ONJava.com -- The Independent Source for Enterprise Java
oreilly.comSafari Books Online.Conferences.

advertisement

AddThis Social Bookmark Button

Working with Complex Data Types, Part 4
Pages: 1, 2, 3

The following code is the new IBasicTradingService interface generated by wsdl2java. The getHighLow( ) method returns an instance of HighLow_ServerSide; remember that this class is the new one generated by GLUE as part of the javasoap.book.ch5.client package, not the one being used by our server class, BasicTradingApp.



// generated by GLUE
package javasoap.book.ch5.client;
public interface IBasicTradingService
  {
  HighLow_ServerSide getHighLow( String arg0 );
  String executeStockTrade( StockTradeServer arg0 );
  String[] getMostActive(  );
  int getTotalVolume( String[] arg0 );
  String executeTrade( Object[] arg0 );
  }

The next class, HighLow_ServerSide, is simply a Java data structure reflecting the data fields that will be mapped to the HighLow custom type. I added the toString( ) method by hand to make it simpler to display the results.

package javasoap.book.ch5.client;
public class HighLow_ServerSide {
  public float _high;
  public float _low;
  public String toString(  ) {
     return "High: " + _high +
        " Low: " + _low;
  }  
}

Now let's create a client application using GLUE that invokes the getHighLow service method and displays the contents of the resulting return value. There's not much to this, really; we simply read the map file, perform the bind, and then call the getHighLow method on the bound interface. The resulting instance of javasoap.book.ch5.client.HighLow_ServerSide is passed to System.out.println( ) for display. Just as in the Apache SOAP example, the toString( ) method of the class handles the creation of the display string.

package javasoap.book.ch5.client;
import electric.registry.RegistryException;
import electric.registry.Registry;
import electric.xml.io.Mappings;
public class HighLowClient2 {
   public static void main(String[] args) throws Exception 
   {
      try {
        Mappings.readMappings("BasicTradingService.map");
        IBasicTradingService srv = (IBasicTradingService)Registry.bind(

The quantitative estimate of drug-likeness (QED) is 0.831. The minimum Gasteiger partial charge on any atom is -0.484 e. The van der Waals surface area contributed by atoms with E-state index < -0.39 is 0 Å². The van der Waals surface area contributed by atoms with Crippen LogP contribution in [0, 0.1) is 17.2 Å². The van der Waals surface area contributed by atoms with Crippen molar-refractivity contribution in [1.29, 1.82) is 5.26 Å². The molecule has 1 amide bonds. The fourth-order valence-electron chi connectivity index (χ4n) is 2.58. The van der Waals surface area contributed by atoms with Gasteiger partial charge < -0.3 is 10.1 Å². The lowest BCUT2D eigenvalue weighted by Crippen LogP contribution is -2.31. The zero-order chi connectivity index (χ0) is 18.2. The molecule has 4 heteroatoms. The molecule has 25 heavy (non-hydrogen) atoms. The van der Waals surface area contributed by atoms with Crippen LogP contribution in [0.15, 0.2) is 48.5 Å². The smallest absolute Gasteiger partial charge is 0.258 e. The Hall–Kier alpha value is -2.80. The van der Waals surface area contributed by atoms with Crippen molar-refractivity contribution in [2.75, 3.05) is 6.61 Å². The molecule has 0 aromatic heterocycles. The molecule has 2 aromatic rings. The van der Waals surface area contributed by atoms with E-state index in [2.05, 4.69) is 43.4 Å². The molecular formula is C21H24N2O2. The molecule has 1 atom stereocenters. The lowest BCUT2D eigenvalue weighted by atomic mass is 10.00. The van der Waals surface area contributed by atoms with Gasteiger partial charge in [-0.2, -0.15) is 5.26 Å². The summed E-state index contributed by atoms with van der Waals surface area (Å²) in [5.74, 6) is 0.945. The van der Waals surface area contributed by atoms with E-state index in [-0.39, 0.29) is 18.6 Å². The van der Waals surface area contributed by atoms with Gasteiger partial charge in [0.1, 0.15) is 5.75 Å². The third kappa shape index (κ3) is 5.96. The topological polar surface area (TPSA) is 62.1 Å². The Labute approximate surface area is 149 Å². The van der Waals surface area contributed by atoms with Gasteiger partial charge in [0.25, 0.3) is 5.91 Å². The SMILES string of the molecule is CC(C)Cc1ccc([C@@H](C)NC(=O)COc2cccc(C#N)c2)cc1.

"http://georgetown:8004/glue/urn:BasicTradingService.wsdl",
          IBasicTradingService.class);
        HighLow_ServerSide hilo = srv.getHighLow("ANY");
        System.out.println(hilo);
    }
    catch (RegistryException e)
    {
       System.out.println(e);
    }
  }
}

Here's the SOAP envelope returned from the server. You should be able to follow this by now. GLUE uses a reference to a separately serialized instance of the custom type, just as it did when returning an array.

<soap:Envelope 
 xmlns:xsi='http://www.w3.org/2001/XMLSchema-instance' 
 xmlns:xsd='http://www.w3.org/2001/XMLSchema'   
 xmlns:soap='http://schemas.xmlsoap.org/soap/envelope/' 
 xmlns:soapenc='http://schemas.xmlsoap.org/soap/encoding/' 
 soap:encodingStyle='http://schemas.xmlsoap.org/soap/encoding/'>
    <soap:Body>
      <n:getHighLowResponse xmlns:n='urn:BasicTradingService'>
        <Result href='#id0'/>
      </n:getHighLowResponse>
      <id0 id='id0' soapenc:root='0' 
        xmlns:ns2='http://www.themindelectric.com/package/javasoap.book.ch5/'
        xsi:type='ns2:HighLow_ServerSide'>
        <_high xsi:type='xsd:float'>110.375</_high>
        <_low xsi:type='xsd:float'>109.5</_low>
      </id0>
    </soap:Body>
</soap:Envelope>

In this chapter, we've taken an in-depth look at the use of arrays and custom data types, and discussed how these structures are supported by Apache SOAP and GLUE. There are other useful types that you may find support for in these, or other, SOAP implementations. These types might include Java Vector and Hashtable classes, Java collections, and a variety of other commonly used Java classes.

We've seen that Apache SOAP and GLUE approach complex types in different ways, and both do a good job of supporting them. However, there may be times when you need to work with a custom type that either can't, or shouldn't, be serialized in the way provided by your SOAP implementation. This situation may arise because there simply is no support for a particular type of data, as is the case with multidimensional or sparse arrays, or perhaps for some other reason related to your application. We'll tackle this issue in the next chapter.

Robert Englander is Principal Engineer and President of MindStream Software, Inc. (www.mindstrm.com). He provides consulting services in software architecture, design, and development, as well as developing frameworks for use on client projects.


Return to ONJava.com.